Presentation Tips

Delivering a successful pitch does not have to be about talent or luck. Instead, the following tips can be used to make better presentations:
1. Confirm details about your presentation. Double check when you are scheduled, when you should show up (you may need to fill out some introductory paperwork before the presentation) and what technology (for example, projectors) you will have access to. Confirm a dress code, the size of your audience and who will be in the audience.
2. Target your audience. A manager should have a good understanding about the target audience, and presentations should be designed keeping in mind the specific audience. The fundamental rule is that you should always speak about what your audience is interested in hearing. Try to present your company according to what the audience members value, not what you think they should value. You should not expect to change the beliefs of seasoned professionals with a brief oral presentation. Their perspectives on venture capital investing will not change so quickly!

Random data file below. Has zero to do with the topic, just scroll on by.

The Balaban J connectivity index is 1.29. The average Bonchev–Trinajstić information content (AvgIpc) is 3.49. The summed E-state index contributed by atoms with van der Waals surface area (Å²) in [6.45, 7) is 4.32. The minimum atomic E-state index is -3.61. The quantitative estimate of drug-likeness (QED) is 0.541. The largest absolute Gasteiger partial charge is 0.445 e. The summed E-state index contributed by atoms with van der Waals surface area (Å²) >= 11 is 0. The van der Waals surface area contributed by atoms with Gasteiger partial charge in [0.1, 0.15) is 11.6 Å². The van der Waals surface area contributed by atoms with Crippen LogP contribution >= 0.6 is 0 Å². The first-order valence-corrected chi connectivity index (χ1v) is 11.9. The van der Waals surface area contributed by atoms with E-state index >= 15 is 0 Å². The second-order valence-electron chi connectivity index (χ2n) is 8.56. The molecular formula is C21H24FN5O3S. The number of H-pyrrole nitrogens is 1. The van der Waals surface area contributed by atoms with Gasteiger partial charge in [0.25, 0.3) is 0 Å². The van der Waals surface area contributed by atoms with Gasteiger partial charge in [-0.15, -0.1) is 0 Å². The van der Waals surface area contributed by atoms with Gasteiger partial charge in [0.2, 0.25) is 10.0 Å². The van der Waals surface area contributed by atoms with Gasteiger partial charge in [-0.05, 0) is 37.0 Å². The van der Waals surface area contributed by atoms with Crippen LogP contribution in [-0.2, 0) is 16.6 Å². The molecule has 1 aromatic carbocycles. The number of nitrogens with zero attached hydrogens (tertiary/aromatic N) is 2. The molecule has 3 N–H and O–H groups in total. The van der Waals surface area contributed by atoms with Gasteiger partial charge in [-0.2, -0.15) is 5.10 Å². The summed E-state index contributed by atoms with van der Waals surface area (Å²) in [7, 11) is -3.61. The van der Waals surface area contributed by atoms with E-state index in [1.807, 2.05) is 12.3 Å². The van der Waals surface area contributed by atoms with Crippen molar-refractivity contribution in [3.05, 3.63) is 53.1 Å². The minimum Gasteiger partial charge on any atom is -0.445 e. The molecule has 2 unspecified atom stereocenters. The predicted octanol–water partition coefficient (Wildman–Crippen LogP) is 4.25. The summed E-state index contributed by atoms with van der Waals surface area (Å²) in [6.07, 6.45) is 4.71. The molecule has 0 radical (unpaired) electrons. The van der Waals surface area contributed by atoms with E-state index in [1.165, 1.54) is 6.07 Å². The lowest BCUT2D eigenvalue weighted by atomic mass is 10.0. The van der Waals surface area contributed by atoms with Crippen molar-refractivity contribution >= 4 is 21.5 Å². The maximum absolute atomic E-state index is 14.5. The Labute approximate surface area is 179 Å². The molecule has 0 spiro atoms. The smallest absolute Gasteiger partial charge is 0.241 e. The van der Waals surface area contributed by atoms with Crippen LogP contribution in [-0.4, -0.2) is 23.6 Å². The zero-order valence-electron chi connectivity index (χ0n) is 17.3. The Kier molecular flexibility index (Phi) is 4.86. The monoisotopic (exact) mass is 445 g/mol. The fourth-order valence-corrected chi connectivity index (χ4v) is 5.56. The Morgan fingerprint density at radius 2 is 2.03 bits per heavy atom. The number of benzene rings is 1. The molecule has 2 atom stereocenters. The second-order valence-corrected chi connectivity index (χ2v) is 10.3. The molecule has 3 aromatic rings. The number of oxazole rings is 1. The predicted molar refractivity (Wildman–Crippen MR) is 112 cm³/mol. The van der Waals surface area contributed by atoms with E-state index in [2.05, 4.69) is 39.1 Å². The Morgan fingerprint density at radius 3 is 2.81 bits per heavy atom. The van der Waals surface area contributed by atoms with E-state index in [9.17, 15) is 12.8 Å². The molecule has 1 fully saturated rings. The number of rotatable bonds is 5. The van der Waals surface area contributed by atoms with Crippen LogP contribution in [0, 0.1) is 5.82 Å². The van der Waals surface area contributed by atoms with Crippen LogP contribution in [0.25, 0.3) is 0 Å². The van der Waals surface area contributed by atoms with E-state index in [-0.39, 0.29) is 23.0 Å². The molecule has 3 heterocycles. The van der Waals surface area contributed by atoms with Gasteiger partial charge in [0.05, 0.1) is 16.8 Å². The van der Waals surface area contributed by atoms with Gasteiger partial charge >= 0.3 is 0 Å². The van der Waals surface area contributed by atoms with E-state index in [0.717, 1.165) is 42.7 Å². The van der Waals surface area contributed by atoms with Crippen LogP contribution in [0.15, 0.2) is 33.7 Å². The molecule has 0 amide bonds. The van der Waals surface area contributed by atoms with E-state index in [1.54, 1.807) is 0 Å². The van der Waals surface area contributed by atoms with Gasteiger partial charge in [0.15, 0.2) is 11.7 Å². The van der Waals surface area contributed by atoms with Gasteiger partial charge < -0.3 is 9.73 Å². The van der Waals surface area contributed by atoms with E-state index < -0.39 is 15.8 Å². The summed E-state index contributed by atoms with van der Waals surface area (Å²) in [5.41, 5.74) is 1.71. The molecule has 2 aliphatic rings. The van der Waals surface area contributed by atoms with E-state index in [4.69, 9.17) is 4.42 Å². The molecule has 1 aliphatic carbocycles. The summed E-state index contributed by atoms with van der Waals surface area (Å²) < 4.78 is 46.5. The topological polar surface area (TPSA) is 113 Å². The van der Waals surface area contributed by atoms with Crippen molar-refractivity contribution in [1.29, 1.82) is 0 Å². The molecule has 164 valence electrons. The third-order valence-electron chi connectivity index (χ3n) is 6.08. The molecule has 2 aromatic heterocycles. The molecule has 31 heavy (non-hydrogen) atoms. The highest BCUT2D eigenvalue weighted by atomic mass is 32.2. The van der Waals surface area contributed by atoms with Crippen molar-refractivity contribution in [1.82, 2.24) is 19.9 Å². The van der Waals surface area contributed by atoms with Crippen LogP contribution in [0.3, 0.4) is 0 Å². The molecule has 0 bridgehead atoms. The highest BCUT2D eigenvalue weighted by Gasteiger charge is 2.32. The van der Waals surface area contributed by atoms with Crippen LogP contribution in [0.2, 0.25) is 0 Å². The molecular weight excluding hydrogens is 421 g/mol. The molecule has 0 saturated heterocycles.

If possible, try to learn about how the audience members think about investing in venture capital. What attributes of their current venture capital investments were attractive to them? Are there themes they are currently interested in?
3. Practice. One rule of thumb is that you should practice your presentations for six times as long as it will actually take. That means if you have a 30-minute presentation, you would spend three hours practicing it. When you practice you should speak out loud with a timer and your presentation materials. Ideally, you would do this in the venue you will present in. If possible, practice at least once in front of other people and ask for their feedback. Once you have practiced many times, you will be able to say the words of your presentation while you think about something else at the same time. This ability to multitask will allow you to make eye contact and field questions without disrupting your speech.